The Spiritualist asks questions, and then asks some more questions, and then more questions — the principle one being: “Why are we doing this?” The Spiritualist drives the Hunter crazy.

Type 3: The Jester 

The Jester has the innate ability to lower tension — to be the team’s pressure-release valve. The Jester thinks both the Hunter and the Spiritualist are a little nuts, but is fine with both of them, because the Jester is also keeping a critical eye on…

Type 4: The Leader

In spite of all of the traits that come to mind when you imagine a leader, there is one ubiquitous and essential quality of a great leader: The Leader understands that you must have all four types, and composes the team accordingly.

Of course, people can be more than one of these types at the same time. I often work with a team of 2, where we fill all four of these descriptions between ourselves. I’ve noticed my dominant ‘type’ changes as is required, and if we lose one of the types between us, that’s when we have trouble.

Your type can also change.

Perhaps you’re an executive (traditional Leader role), currently exploring your company’s purpose (the Spiritualist). Or maybe you’re in sales (traditional Hunter role), but strongly motivated to keep your sales team’s internal competitiveness in check (the Jester). This is all OK, as long as your team is always comprised of the 4 types.

So, the next time you’re wondering what you could do to make your team more successful, regardless of your traditional role, consider these 4 types, and be sure you’ve got them covered.

Communication: A must-have to get Innovation from Teamwork

Last month, both the New York Times Magazine and Quartz published articles regarding the recent findings of a Google study: That it pays to be nice to our teammates. Yes, it turns-out our friends at Sesame Street were right: Cooperation really does make it happen.

Both sources linked to a Ted Talk given by an old friend of ours, Novartis Professor of Leadership and Management at Harvard Business School, Amy Edmondson, whose own research has led her to similar discoveries about teamwork. In the talk, she says that, when working in teams, “Every time we withhold (a question, concern, or idea), we rob ourselves and our colleagues of small amounts of learning — and we don’t innovate”.

Did you catch that last bit?! It was pretty important. Her study revealed that when we don’t communicate, “we don’t innovate”. So, her research in this case focuses around creating a comfortable work environment, or as she calls it, a “psychologically safe” workplace where everyone on the team has a voice.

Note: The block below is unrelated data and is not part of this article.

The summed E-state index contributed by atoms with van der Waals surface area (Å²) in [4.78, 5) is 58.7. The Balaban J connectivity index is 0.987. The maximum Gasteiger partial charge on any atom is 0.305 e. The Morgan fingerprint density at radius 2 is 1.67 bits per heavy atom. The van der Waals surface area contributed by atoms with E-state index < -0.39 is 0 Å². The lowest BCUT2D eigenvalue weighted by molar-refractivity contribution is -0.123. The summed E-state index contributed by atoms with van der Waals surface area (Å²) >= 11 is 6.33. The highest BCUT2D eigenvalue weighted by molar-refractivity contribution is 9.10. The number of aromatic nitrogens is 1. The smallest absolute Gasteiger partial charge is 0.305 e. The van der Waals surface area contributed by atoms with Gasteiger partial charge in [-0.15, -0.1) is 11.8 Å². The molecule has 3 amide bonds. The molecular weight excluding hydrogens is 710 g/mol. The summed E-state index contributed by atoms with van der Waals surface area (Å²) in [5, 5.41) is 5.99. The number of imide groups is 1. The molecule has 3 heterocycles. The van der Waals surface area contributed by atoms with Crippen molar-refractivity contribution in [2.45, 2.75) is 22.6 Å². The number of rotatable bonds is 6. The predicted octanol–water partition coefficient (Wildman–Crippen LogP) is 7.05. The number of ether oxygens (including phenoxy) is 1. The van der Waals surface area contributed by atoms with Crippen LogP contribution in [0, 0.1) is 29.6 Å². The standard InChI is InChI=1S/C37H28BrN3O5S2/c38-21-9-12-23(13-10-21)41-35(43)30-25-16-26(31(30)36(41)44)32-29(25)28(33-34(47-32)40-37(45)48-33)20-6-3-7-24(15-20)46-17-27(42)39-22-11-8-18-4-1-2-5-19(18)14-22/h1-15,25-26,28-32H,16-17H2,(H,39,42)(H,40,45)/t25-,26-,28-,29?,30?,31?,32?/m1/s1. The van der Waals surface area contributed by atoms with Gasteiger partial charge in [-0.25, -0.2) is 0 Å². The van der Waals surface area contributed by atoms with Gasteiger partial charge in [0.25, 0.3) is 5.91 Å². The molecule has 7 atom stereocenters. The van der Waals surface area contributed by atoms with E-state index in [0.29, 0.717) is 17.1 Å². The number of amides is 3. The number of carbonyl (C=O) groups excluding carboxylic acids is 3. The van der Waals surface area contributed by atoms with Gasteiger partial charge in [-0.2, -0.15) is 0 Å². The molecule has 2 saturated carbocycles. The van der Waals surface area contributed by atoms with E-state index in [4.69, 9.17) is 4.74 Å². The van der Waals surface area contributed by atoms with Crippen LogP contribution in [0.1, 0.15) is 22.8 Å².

Of course, us green building industry folks have known about this for years – we call it “integrative design”, and it’s even been outlined by the United States Green Building Council as a possible credit toward the most up-to-date LEED certification.

In reading these articles and watching Amy’s Ted Talk, I couldn’t help but hear echoes from our 2013 interview with Architect, Bill Reed, another friend and iLiv advisor. Bill’s work with teams has given him superstar status on the green building circuit, and it’s no surprise that he and Amy’s work has brought them to similar conclusions. Back then, Bill told us, among other things, that we must be “co-learners” instead of “experts”. He said that “mutual learning” is imperative to a systems approach, and that it is necessary in order to find deep synergies — and to be truly innovative in teams.

Innovation is important. And it turns out that in teams, and on projects with lots of uncertainty, innovation won’t happen unless we’re nice and respectful of each other. We’ve got to learn to work well together, and that means communicating well together.

As a frequent collaborator and team leader, myself, I find this really interesting. And so, I plan to spend some time in the coming months looking deeper into how it is that we can get the most creativity from individuals on our teams. And, since we humans always want to improve, I will also look into how it is that we can ensure that individuals on our teams get the most out of our projects for themselves.

Can you think of a time on a team when you wanted to ask a question, or had a certain concern, or an idea, but didn’t feel comfortable enough to stand-up and voice it? I sure can. Please share your experiences in the comments section – Amy’s work tells us that sharing these stories (“acknowledging your own fallibility”) is a building block of psychological safety, after all. In the meantime, I’ll be looking forward to opening-up and learning more about the world’s latest, greatest, approaches to teamwork, communication, and innovation.